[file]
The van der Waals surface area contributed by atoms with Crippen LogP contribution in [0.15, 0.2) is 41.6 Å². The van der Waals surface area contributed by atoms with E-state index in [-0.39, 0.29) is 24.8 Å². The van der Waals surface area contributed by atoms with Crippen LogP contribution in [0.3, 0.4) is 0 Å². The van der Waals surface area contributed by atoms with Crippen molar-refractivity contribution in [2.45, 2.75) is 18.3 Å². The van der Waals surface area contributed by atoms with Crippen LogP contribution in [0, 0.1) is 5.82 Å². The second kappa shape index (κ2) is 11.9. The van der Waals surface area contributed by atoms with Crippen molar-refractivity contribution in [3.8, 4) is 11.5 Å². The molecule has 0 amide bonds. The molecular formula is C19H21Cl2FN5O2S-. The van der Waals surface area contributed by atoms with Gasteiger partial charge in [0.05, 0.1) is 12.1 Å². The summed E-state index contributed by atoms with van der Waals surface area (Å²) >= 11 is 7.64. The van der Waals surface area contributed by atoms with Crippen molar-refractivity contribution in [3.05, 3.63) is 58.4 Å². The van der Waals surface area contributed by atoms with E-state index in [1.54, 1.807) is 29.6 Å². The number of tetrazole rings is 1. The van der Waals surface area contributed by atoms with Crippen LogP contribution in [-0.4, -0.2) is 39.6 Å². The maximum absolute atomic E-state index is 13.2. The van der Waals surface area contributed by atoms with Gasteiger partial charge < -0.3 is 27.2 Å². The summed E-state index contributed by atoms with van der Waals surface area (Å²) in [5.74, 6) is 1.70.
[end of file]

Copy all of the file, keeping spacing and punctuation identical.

The van der Waals surface area contributed by atoms with Crippen LogP contribution in [0.15, 0.2) is 41.6 Å². The van der Waals surface area contributed by atoms with E-state index in [-0.39, 0.29) is 24.8 Å². The van der Waals surface area contributed by atoms with Crippen LogP contribution in [0.3, 0.4) is 0 Å². The van der Waals surface area contributed by atoms with Crippen molar-refractivity contribution in [2.45, 2.75) is 18.3 Å². The van der Waals surface area contributed by atoms with Crippen LogP contribution in [0, 0.1) is 5.82 Å². The second kappa shape index (κ2) is 11.9. The van der Waals surface area contributed by atoms with Crippen molar-refractivity contribution in [3.8, 4) is 11.5 Å². The molecule has 0 amide bonds. The molecular formula is C19H21Cl2FN5O2S-. The van der Waals surface area contributed by atoms with Gasteiger partial charge in [0.05, 0.1) is 12.1 Å². The summed E-state index contributed by atoms with van der Waals surface area (Å²) >= 11 is 7.64. The van der Waals surface area contributed by atoms with Crippen molar-refractivity contribution in [3.05, 3.63) is 58.4 Å². The van der Waals surface area contributed by atoms with E-state index in [1.54, 1.807) is 29.6 Å². The number of tetrazole rings is 1. The van der Waals surface area contributed by atoms with Crippen LogP contribution in [-0.4, -0.2) is 39.6 Å². The maximum absolute atomic E-state index is 13.2. The van der Waals surface area contributed by atoms with Gasteiger partial charge < -0.3 is 27.2 Å². The summed E-state index contributed by atoms with van der Waals surface area (Å²) in [5.74, 6) is 1.70.